After Six Months Away, Pastor at Center of Church Cover-up Scandal Returns

First Christian Church of Florissant - Danny Wicentowski
Danny Wicentowski
First Christian Church of Florissant

Who does Steve Wingfield think he's fooling? The question seemed to twist through the pastor's sermon on Sunday, which he delivered before an audience of roughly 200 in the main chapel of First Christian Church of Florissant, or FCCF. 

It was Wingfield's first trip to the pulpit of the evangelical church since his unceremonious banishment to a six-month sabbatical in August, and his return was met with high anticipation from those still faithful to the church and the Wingfield family name.

For Wingfield's detractors — which by now include hundreds of former congregants — there was nothing but disappointment.

Wingfield's sabbatical came after months of bad press and infighting within the north county megachurch. Under Wingfield's leadership, FCCF worked feverishly to insulate itself from scandal after a former youth minister named Brandon Milburn was unmasked as a serial child molester and sentenced to 25 years in prison.

As chronicled in a Riverfront Times feature story, several congregants-turned-whistleblowers maintain that Wingfield ignored warnings about Milburn's behavior and even trusted him with access to the church's youth programs. In response, Wingfield and FCCF sued the whistleblowers and did everything he could to shut them up. It didn't work. Then the pastor went on leave.

See also: 
A Youth Minister's Downfall Is Tearing First Christian Church of Florissant Apart

During Sunday's sermon, Wingfield, 53, repeatedly invoked "the God of second chances" while he attempted to dodge the elephant in the room. 

Steve Wingfield, FCCF senior pastor.
Steve Wingfield, FCCF senior pastor.
"There seemed to be two confusions about the nature of my absence for the last six months. One was that I was golfing for six straight months, having an extended paid vacation," Wingfield told the congregation. "And then the other extreme ... the thought seemed to be that I’d had a nervous breakdown of some kind." 

But according to Wingfield, neither take is correct.

"Here’s what it was, to make it simple," he said. "The decision for me to stay away was not my decision. It was a decision of the elders of the church."

That was it, the entire explanation. Wingfield didn't mention Milburn or address calls for strengthened sexual assault reporting policies at the church. He didn't mention how he'd banned former FCCF members, or how his own brother, pastor Paul Wingfield of White Flag Church, pressured a Christian college to fire an outspoken professor-turned-critic.

And Wingfield's "simple" answer also seemed to contradict previous public statements from his own board of elders.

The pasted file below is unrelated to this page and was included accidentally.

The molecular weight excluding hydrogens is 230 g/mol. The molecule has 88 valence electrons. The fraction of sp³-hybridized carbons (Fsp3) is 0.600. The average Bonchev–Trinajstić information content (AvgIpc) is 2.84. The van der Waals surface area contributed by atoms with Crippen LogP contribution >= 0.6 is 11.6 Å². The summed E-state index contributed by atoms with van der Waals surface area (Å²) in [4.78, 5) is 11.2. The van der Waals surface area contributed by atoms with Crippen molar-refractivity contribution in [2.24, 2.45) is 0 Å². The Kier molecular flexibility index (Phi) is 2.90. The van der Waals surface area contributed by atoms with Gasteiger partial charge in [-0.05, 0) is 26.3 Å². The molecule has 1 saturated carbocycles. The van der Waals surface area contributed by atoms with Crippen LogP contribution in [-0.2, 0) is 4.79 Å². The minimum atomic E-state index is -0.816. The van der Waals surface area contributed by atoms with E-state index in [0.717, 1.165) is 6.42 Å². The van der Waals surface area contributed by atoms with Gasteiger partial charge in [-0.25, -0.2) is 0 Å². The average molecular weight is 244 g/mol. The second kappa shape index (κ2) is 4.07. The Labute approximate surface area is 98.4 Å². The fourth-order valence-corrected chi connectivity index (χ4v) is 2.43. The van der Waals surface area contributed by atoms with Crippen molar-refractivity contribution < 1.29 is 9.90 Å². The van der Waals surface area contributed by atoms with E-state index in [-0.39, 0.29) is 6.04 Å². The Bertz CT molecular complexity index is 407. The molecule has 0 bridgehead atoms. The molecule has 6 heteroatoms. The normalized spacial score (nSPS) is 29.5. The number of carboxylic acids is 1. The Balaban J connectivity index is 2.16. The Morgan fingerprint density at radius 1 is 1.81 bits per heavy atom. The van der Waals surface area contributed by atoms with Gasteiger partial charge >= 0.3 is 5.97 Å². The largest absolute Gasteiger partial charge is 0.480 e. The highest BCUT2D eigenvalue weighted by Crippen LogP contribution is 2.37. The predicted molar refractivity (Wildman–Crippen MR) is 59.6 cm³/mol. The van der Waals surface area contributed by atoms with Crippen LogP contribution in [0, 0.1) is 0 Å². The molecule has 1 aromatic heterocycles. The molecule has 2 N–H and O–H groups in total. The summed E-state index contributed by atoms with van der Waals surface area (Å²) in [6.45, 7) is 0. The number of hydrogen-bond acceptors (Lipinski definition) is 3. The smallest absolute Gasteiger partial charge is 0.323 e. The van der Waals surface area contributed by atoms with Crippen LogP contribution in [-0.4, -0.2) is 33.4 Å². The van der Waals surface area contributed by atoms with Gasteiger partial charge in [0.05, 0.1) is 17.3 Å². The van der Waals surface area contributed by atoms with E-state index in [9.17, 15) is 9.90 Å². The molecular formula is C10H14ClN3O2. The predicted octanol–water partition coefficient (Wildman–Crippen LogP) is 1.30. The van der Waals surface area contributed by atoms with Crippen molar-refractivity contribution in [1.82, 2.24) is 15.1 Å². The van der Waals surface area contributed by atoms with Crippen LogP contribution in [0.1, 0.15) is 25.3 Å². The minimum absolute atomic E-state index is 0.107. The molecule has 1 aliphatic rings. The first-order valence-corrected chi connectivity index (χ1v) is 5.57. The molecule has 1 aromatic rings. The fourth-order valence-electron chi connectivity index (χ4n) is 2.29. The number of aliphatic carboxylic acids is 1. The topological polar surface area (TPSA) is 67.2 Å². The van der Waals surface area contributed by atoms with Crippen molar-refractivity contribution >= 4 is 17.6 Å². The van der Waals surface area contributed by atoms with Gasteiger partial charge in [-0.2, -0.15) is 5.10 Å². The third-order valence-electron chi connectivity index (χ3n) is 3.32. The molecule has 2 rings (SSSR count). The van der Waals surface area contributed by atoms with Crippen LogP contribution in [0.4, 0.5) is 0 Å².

After all, it was FCCF's Stan Dubose, vice chairman of the board of elders, who'd told the congregation in August that Wingfield needed time away from FCCF to address the "stress, grief, fatigue and emotional trauma that he has sustained."

Now that he's back, Wingfield stressed, he has no intention of going anywhere. 

"It was very hard for me to be away from the church when the church had been through a hard season," Wingfield told the congregation Sunday. "I love this church and I’m so thankful to be back. My calling was confirmed even more in my absence, that God has called me to serve as a pastor of this church."

It's worth noting that Wingfield is tied to FCCF by much more than God's approval. His father served as senior pastor for decades before Wingfield took the position some nine years ago, and the current church staff includes several relatives, including his mother. In many ways, Wingfield's family legacy is FCCF, and perhaps it's understandable that Wingfield would resist abandoning that legacy, especially when the church faces financial shortfalls and dwindling attendance

And yet, in a sermon intended to trumpet a return to normalcy, Wingfield's explanations buried him deeper in the scandal that's taken his church to the brink. Wingfield may have missed the signs that his rising-star youth minister was grooming young boys for sex, but suing whistleblowers and concerned congregants is what truly caused dissension in the congregation. And that went totally unaddressed.

Who knows? Wingfield might really believe that God's forgiveness will absolve him in the eyes of his flock. But this isn't a problem that recedes like the waters of the Red Sea.

If Wingfield believes otherwise, he's only fooling himself. 

Follow Danny Wicentowski on Twitter at @D_ Towski. E-mail the author at [email protected]
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